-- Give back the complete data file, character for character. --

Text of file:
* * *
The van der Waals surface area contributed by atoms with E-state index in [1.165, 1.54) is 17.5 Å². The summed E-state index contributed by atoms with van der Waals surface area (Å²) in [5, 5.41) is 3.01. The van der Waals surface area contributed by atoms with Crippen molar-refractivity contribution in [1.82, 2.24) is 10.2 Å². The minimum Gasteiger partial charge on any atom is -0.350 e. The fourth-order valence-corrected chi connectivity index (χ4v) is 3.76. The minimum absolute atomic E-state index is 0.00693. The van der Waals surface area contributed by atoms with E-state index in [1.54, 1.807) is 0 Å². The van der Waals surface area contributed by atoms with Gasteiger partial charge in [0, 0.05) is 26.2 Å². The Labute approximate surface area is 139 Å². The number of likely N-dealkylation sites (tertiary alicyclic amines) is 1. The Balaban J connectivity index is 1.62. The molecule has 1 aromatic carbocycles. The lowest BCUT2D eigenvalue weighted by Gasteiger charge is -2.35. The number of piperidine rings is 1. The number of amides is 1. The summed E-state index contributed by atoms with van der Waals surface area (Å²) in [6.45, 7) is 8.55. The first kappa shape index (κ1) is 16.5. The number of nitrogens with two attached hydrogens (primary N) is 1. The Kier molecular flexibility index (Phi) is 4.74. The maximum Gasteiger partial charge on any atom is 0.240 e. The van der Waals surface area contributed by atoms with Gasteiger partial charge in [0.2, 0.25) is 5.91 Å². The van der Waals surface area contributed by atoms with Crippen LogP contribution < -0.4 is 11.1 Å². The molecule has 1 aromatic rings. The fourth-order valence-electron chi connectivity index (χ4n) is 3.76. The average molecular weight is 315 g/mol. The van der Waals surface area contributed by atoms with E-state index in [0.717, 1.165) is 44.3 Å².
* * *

The van der Waals surface area contributed by atoms with E-state index in [1.165, 1.54) is 17.5 Å². The summed E-state index contributed by atoms with van der Waals surface area (Å²) in [5, 5.41) is 3.01. The van der Waals surface area contributed by atoms with Crippen molar-refractivity contribution in [1.82, 2.24) is 10.2 Å². The minimum Gasteiger partial charge on any atom is -0.350 e. The fourth-order valence-corrected chi connectivity index (χ4v) is 3.76. The minimum absolute atomic E-state index is 0.00693. The van der Waals surface area contributed by atoms with E-state index in [1.54, 1.807) is 0 Å². The van der Waals surface area contributed by atoms with Gasteiger partial charge in [0, 0.05) is 26.2 Å². The Labute approximate surface area is 139 Å². The number of likely N-dealkylation sites (tertiary alicyclic amines) is 1. The Balaban J connectivity index is 1.62. The molecule has 1 aromatic carbocycles. The lowest BCUT2D eigenvalue weighted by Gasteiger charge is -2.35. The number of piperidine rings is 1. The number of amides is 1. The summed E-state index contributed by atoms with van der Waals surface area (Å²) in [6.45, 7) is 8.55. The first kappa shape index (κ1) is 16.5. The number of nitrogens with two attached hydrogens (primary N) is 1. The Kier molecular flexibility index (Phi) is 4.74. The maximum Gasteiger partial charge on any atom is 0.240 e. The van der Waals surface area contributed by atoms with Gasteiger partial charge in [0.2, 0.25) is 5.91 Å². The van der Waals surface area contributed by atoms with Crippen LogP contribution < -0.4 is 11.1 Å². The molecule has 1 aromatic rings. The fourth-order valence-electron chi connectivity index (χ4n) is 3.76. The average molecular weight is 315 g/mol. The van der Waals surface area contributed by atoms with E-state index in [0.717, 1.165) is 44.3 Å².